5 minutes | May 17, 2021
Pippin Hill Farm & Vineyards - North Garden, VA Pt. 3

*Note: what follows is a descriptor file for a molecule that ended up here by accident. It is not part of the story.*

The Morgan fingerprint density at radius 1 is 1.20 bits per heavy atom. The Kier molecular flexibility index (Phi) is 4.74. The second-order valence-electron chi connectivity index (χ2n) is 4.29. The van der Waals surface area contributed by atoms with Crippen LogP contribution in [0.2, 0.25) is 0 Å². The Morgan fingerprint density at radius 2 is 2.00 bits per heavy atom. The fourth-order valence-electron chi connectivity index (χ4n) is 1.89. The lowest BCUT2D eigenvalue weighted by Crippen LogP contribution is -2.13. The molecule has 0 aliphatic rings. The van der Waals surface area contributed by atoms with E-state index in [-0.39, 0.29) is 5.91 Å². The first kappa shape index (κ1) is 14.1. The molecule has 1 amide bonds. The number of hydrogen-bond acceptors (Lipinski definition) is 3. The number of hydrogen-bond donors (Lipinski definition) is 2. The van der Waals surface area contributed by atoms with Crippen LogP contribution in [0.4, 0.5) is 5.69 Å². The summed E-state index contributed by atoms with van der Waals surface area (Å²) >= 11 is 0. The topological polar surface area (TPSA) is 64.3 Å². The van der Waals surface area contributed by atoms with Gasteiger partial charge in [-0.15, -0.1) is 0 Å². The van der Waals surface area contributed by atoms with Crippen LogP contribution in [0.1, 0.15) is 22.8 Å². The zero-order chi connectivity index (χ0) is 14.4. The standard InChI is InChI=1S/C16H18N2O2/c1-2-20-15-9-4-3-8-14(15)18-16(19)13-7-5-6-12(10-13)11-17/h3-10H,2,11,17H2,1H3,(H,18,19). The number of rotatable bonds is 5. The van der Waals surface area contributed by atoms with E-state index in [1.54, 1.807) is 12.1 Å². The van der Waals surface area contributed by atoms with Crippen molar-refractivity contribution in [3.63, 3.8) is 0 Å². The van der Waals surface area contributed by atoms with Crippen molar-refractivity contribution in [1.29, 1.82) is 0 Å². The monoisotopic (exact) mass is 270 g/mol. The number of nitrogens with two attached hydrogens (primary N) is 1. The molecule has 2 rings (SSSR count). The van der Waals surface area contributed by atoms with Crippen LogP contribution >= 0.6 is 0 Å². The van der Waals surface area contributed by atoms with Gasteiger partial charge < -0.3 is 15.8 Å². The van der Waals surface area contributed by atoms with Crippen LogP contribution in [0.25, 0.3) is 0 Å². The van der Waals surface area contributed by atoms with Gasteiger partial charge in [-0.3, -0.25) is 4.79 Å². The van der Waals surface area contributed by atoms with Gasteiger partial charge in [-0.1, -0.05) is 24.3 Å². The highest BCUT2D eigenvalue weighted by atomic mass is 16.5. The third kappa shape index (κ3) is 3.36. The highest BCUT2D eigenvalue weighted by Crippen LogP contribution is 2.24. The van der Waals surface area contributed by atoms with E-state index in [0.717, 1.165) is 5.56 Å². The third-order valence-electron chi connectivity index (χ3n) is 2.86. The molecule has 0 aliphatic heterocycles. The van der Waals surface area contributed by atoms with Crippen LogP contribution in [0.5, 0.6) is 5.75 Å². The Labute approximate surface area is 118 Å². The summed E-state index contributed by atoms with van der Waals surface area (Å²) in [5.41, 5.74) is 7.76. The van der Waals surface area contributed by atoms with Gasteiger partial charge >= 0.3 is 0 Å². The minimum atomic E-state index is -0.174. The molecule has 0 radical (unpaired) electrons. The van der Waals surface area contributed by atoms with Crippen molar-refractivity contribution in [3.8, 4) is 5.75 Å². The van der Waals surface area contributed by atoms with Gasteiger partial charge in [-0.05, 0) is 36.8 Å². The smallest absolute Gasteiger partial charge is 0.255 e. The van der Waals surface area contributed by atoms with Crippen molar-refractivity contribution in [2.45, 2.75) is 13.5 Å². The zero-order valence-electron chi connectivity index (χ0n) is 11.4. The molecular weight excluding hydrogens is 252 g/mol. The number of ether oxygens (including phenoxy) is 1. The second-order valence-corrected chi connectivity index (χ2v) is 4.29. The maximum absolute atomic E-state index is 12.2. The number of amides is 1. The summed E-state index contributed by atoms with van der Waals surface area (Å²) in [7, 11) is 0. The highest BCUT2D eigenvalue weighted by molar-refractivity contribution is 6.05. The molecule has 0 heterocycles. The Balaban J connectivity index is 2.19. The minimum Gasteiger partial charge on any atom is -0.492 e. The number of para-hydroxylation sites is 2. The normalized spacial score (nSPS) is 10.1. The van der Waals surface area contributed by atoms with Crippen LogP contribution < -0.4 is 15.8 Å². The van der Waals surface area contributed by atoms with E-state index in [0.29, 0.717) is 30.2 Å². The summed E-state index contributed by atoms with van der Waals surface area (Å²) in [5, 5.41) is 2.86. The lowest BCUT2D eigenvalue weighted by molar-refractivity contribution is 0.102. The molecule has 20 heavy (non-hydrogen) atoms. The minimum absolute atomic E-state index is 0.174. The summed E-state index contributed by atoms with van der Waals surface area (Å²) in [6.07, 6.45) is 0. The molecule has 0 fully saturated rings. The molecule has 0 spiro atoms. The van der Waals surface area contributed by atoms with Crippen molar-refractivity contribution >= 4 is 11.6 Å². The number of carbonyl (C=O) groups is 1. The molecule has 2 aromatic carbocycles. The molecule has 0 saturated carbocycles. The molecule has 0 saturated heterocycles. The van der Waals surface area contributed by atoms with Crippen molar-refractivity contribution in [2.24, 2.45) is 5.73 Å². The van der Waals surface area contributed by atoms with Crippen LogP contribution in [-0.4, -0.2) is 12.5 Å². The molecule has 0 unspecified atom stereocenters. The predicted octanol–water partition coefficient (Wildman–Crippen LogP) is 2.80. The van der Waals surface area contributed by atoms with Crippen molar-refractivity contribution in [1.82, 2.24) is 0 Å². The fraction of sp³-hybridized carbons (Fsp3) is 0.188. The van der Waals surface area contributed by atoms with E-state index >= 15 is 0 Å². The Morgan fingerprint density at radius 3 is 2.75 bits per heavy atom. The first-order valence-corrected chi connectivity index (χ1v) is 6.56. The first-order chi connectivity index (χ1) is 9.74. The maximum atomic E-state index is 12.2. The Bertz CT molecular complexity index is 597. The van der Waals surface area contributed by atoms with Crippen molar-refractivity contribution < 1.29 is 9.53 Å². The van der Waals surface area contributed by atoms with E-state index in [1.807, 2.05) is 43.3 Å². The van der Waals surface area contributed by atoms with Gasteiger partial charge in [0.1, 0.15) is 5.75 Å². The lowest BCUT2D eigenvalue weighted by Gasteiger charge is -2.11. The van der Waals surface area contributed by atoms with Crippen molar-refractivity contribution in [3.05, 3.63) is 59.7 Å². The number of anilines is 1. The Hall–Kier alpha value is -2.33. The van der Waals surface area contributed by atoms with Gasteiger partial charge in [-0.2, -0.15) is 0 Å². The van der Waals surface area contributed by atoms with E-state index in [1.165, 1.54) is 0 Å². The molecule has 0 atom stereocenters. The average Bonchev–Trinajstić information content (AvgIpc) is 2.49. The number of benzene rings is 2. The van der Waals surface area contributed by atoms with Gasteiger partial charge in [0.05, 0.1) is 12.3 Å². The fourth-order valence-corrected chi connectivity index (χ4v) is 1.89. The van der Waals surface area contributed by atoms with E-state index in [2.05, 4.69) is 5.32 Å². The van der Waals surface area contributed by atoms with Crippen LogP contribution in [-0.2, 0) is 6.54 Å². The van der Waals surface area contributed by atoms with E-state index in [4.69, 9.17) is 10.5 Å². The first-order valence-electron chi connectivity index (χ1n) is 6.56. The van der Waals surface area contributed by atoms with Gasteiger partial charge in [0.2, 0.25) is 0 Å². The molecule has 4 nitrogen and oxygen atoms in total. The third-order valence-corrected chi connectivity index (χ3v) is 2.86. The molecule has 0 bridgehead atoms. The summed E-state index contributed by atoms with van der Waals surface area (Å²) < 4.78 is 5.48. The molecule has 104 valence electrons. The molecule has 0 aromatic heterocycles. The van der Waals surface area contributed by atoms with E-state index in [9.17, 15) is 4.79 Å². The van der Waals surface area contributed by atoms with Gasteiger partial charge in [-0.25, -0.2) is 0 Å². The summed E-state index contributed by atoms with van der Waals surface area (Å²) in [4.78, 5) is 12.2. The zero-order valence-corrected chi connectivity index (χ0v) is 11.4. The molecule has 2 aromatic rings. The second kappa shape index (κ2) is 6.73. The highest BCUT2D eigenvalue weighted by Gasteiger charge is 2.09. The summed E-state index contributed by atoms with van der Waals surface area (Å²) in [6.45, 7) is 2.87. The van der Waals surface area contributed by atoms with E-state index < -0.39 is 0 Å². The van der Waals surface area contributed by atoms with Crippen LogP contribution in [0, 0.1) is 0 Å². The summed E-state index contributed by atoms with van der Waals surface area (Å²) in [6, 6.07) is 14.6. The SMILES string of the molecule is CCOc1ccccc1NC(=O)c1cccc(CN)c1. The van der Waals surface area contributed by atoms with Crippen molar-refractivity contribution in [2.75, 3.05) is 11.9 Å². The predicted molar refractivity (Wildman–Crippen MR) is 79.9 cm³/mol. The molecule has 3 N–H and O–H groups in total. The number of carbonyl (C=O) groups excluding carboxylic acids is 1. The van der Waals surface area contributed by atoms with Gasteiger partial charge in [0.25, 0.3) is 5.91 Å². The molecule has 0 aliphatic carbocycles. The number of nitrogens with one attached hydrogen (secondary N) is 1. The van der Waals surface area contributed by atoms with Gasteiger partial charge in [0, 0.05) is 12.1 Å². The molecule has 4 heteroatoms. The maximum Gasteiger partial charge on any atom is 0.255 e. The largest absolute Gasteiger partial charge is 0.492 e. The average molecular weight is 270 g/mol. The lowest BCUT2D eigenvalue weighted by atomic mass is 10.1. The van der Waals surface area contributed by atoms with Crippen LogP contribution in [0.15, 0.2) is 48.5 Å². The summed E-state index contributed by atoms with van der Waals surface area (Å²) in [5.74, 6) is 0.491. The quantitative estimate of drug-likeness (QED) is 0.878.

Pippin Hill Farm & Vineyards - North Garden, VA Pt. 3Welcome to The Best Five Minute Wine Podcast; I'm your host, Forrest Kelly. From the seed to the glass, wine has a past. Our aim at The Best Five Minute Wine Podcast is to look for adventure at wineries around the globe. After all, grape minds think alike. Let's start the adventure. Our featured winery: we continue our conversation with Dean Andrews' of Pippin Hill Farm & Vineyards. The wine industry has a five billion dollar economic impact on the state of Virginia, and Virginia ranks in the top 10 of most wineries per state. So I imagine, Dean, that you are always looking to improve and enhance the experience of when people come to visit your property. We also have been looking at what we can do when people get here. We have a garden map. So if they want to take some time to get to know the property a bit more, you can do a self-guided tour of the vineyards and understand what is planted, where you can go down the garden and see the seasonal variation is bed by bed. You can go and play with the chickens for a while and come up for your table. So it again is delivering on that full farm experience.Ok, let's suppose that I'm in the area, and I'm going to Washington, D.C., visiting the Smithsonian Institute and checking out the Struggle for Justice exhibit. And I want to visit Pépin Hill Farm and Vineyards. Tell me what happens after that.You're in Washington. You want to come down here on Sunday and have the two-hour wine experience and the food and wine experience and garden tours and all that. You can go on our website, and you can pick the date in the time size of your party. You click on it, you have a confirmed table for that time, and then we're able to communicate with you in advance to set expectations, answer any questions. And so we know that you will actually be showing up at that time. And it's great because ninety-five percent of the people are book show up.Soon after I do the two-hour wine tasting experience, I'm getting hungry, so I want to get some food. What is that step like?When you come here to the tasting room, every single dish we serve along with our wines is part of our wine pairings. We don't do the traditional thing where you come in and just do wine tasting and wine pairings. We have it set up with food, so every dish has one or maybe two wines that are specifically designed to be paired with that dish, to come to sort of like small plates, to come in with small plate cuisine experience. And we have the equivalent of a chef's table, which we call the vintner's table. You know, anywhere from eight people, up to 12 people. That can be four-course, five-course that are paired with our wines. So it really presents a real-world example of how the cuisine in the wines parallels each other."This place inspires me to come to work every day and look at this view is magical, and being able to pick things fresh from our chef's garden gives me even more respect for my ingredients and the environment." That's a direct quote from your chef. Ian Rynecki is one of the top catering chefs in New York. In Manhattan, he and his wife planned to leave Manhattan, will come down and settle into a quieter, smaller town for the next chapter in their lives. So I have a strong culinary team. Diane has three people working for her on the viticulture side, and we have a full garden. In the last two years, we've added on chickens, and we've got our bees. So we make our own honey, we've got chickens, and we've got gardens. So really, it's a complete story.Whenever I go on vacation, and I visit someplace memorable, I love to bring back a little souvenir, a little reminder of the great time I had. And you've come upon a great idea.We put together these terrific small glass bottles for people can custom select put wines they want to taste. We give them tasting notes and a card. And because they have these files, they can actually go, and they can self-determine how quickly they can try one and try the one next to it. And they come back to us, and they show us their notes. So again, it's about having an engaging experience where people feel like they're part of it. It's four bottles in this really cute little case. And we give them glasses, we give them the notes, and they can go out on a lawn, and they can do it. They can go down the garden and taste it. So it really just allows that allows them to control. So you are not standing in a bar with somebody talking to you. You really are able to experience it on your own. And then we check-in for any clarifications on what does it mean if you got a low acid wine? What does it mean if you've got something which is more robust on it was high with high tannins, that kind of stuff? It's been interesting how we have changed the model, focusing on it from what the customer experience would want to be and then how we can deliver that elevated customer experience.Thank you for listening. I'm Forrest Kelly. This episode of The Best Five Minute Wine Podcast was produced by IHYSM. If you like the show, please tell your friends and pets and subscribe. Until next time pour the wine and ponder your next adventure.